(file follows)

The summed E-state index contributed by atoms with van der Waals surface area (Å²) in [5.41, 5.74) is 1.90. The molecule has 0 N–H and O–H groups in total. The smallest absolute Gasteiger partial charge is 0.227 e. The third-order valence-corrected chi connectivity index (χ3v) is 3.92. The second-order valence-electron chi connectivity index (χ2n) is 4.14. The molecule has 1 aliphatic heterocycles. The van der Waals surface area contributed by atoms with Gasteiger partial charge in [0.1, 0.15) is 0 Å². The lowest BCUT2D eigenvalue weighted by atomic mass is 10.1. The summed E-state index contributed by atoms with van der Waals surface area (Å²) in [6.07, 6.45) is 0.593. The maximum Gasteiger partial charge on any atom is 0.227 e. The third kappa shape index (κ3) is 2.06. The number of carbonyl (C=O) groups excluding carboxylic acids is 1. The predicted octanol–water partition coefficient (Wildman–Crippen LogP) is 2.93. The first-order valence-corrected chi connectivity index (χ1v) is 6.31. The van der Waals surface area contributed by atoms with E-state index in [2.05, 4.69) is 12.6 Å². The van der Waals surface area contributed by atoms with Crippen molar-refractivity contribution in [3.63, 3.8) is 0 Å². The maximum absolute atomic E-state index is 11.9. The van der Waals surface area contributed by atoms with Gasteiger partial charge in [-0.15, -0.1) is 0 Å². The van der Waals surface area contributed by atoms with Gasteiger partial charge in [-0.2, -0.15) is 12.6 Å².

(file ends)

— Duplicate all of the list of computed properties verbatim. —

The summed E-state index contributed by atoms with van der Waals surface area (Å²) in [5.41, 5.74) is 1.90. The molecule has 0 N–H and O–H groups in total. The smallest absolute Gasteiger partial charge is 0.227 e. The third-order valence-corrected chi connectivity index (χ3v) is 3.92. The second-order valence-electron chi connectivity index (χ2n) is 4.14. The molecule has 1 aliphatic heterocycles. The van der Waals surface area contributed by atoms with Gasteiger partial charge in [0.1, 0.15) is 0 Å². The lowest BCUT2D eigenvalue weighted by atomic mass is 10.1. The summed E-state index contributed by atoms with van der Waals surface area (Å²) in [6.07, 6.45) is 0.593. The maximum Gasteiger partial charge on any atom is 0.227 e. The third kappa shape index (κ3) is 2.06. The number of carbonyl (C=O) groups excluding carboxylic acids is 1. The predicted octanol–water partition coefficient (Wildman–Crippen LogP) is 2.93. The first-order valence-corrected chi connectivity index (χ1v) is 6.31. The van der Waals surface area contributed by atoms with E-state index in [2.05, 4.69) is 12.6 Å². The van der Waals surface area contributed by atoms with Crippen molar-refractivity contribution in [3.63, 3.8) is 0 Å². The maximum absolute atomic E-state index is 11.9. The van der Waals surface area contributed by atoms with Gasteiger partial charge in [-0.15, -0.1) is 0 Å². The van der Waals surface area contributed by atoms with Gasteiger partial charge in [-0.2, -0.15) is 12.6 Å².